03 Jul

Initially, the plan was to travel from Rwamagana to Bugesera via Rubona Junction. But the need to pick up more donations (books) made it necessary to pass by Kigali. From Kicukiro, I crossed Nyabarongo River and proceeded to Ntarama. Then I rode downhill to the confluence of Nyabarongo and Akanyaru rivers.

The merging point of Akanyaru and Nyabarongo is an intriguing location. The merger of the two rivers gives birth to Akagera River. The latter flows to Lake Rweru before joining forces with Ruvubu River to mark the genesis of Kagera River. Kagera in turn, empties into Lake Victoria. I don’t think I have ever mentioned so many water bodies in one paragraph before. 

Many moons ago, I came to my motherland through Kagera River. The first attraction I saw in this remarkable destination is Rusumo Falls, found at the border with Tanzania. At the time, I didn’t know where Nyabarongo turns into Akagera and, eventually, Kagera.

Before I ventured into travel writing, I thought Nyabarongo River flows from Nyungwe Forest all the way to Lake Victoria. As the ongoing expedition picks up steam, my familiarity with the region’s geographical features is improving significantly.

The confluence of Nyabarongo and Akanyaru rivers

Over the past seven years, I have learned one or two things about the intricate network of tributaries that form the upper headwaters of the Nile. In 2020, while riding along the Karongi stretch of the Congo Nile Trail, I found out that Nyabarongo River begins where two rivers, namely Mbirurume and Mwogo meet. Albeit from a distant hill, I saw the two tributaries merging to form the longest river in Rwanda.

About a year later, I stepped on the bank of Akagera River for the first time. This happened during an exhilarating off-road adventure ride from Ngoma to Bugesera. It was the discovery of Akagera River that influenced my decision to find its source.

So far, I have written a lot about Nyabarongo. Rwanda’s most popular river flows through all five provinces, forming provincial boundaries along the way. I cross the said river quite often during my frequent tours within the Land of 1,000 Hills.

I can’t say the same about Akanyaru River. There is a good chance I had never seen it before I embarked on my ongoing tour. If I had, I must have thought it was another stretch of Nyabarongo. After all, my ignorant self used to refer to every river in Rwanda as Nyabarongo.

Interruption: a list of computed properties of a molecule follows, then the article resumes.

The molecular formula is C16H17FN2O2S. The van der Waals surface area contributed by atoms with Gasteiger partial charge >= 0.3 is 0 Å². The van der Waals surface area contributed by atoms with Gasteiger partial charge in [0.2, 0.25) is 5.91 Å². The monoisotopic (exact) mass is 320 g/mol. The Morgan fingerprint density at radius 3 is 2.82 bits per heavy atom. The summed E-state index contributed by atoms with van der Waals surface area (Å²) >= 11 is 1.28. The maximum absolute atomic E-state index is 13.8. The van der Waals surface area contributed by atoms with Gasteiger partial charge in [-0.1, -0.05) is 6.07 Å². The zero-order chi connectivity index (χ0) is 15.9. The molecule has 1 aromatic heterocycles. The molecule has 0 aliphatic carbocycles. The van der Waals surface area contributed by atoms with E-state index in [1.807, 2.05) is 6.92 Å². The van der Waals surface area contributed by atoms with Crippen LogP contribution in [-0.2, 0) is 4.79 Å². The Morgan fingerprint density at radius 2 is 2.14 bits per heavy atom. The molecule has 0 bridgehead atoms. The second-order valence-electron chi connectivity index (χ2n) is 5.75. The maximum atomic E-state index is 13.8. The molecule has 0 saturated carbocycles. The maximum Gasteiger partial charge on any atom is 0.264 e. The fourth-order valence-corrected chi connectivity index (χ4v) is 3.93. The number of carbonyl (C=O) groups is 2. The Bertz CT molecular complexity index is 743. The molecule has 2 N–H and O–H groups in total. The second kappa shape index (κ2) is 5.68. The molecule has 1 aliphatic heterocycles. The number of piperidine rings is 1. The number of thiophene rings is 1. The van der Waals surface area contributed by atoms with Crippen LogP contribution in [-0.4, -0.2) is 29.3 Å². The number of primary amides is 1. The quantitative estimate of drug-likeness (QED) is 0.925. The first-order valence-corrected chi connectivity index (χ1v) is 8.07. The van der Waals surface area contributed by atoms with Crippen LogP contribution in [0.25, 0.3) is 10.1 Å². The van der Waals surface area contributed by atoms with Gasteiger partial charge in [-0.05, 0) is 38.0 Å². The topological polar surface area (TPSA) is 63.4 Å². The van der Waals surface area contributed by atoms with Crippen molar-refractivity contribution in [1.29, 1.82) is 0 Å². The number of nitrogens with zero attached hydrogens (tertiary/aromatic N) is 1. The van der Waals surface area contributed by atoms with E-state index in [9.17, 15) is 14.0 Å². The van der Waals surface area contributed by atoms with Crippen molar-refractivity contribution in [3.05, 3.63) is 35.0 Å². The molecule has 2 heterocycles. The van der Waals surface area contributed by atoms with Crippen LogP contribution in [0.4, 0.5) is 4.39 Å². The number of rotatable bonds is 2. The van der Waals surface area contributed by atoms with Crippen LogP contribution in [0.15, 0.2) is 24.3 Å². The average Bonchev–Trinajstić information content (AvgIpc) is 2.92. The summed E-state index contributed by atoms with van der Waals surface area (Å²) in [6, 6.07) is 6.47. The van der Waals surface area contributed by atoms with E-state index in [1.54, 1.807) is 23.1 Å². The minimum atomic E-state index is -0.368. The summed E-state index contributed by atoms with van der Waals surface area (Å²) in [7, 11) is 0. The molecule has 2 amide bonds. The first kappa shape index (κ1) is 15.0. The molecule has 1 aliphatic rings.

Akanyaru River

Where is the source of Akanyaru River? While preparing for this tour, I tracked its course on Google Maps towards the opposite direction. I usually explore rivers backwards, from mouth to source, instead of the other way around. On the map, I saw it meandering in and out of Burundi before disappearing in the deep south.

If the point of disappearance marks the beginning of its flow, then the source of Akanyaru River is in Rwanda. The river zigzags in and out of the country all the way to Bugesera.

A number of smaller rivers pour into Akanyaru. These include Nyarubogo, Muvugutu, Mukunguri, Kaduha and Agasasa. At some point, Akanyaru becomes Kanyaru — the same way Akagera turns into Kagera. I will shed more light on the two stretches when I learn more.

From my Ntarama entry point, I marveled at both Akanyaru and Akagera rivers. However, the view of Nyabarongo was obstructed by an islet formed at the crossroads. In a bid to take a closer look, I sought the services of a local boat operator and navigated the three crocodile-infested rivers.

Akagera River

The wider marshland area is a sugarcane plantation. On the bank of the river, a handful of young people were loading a big truck used to ship harvested sugarcane to the factory. 

Some kids were swimming in a pool formed by a broken river bank. "Aren’t you afraid of the crocodiles?" I asked them. "No, our swimming pool is not in the crocodile zone." They assured me that they were safe. That begs the question: Did I risk my life sailing in a crocodile habitat? The boatman dismissed my concerns. However, he acknowledged the presence of man-eaters in his office.

Members of the communities living near these rivers do not take safety measures seriously, in my opinion. A couple of years ago, I visited the viewpoint of the confluence of Nyabugogo River and Nyabarongo River. The same spot I marveled at while hiking Kanyinya Hill in the beginning of this tour. From there, I rode along a trail snaking adjacent to Nyabarongo all the way to Gakenke. During a stopover in a small riverside settlement in Rulindo, I saw a few young men washing motorcycles and trucks on the edge of the river. Some of them were partially submerged in the water. Again, I wanted to know if they weren’t afraid of falling prey to the Nyabarongo predators.

"This pool is formed by a broken river bank. Although its content is from Nyabarongo, it doesn’t match the natural conditions preferred by the crocodiles." One of them educated me. The rest nodded in agreement. Their reasoning didn’t make sense to me, but I am sure they know better.

My boat operator and his crew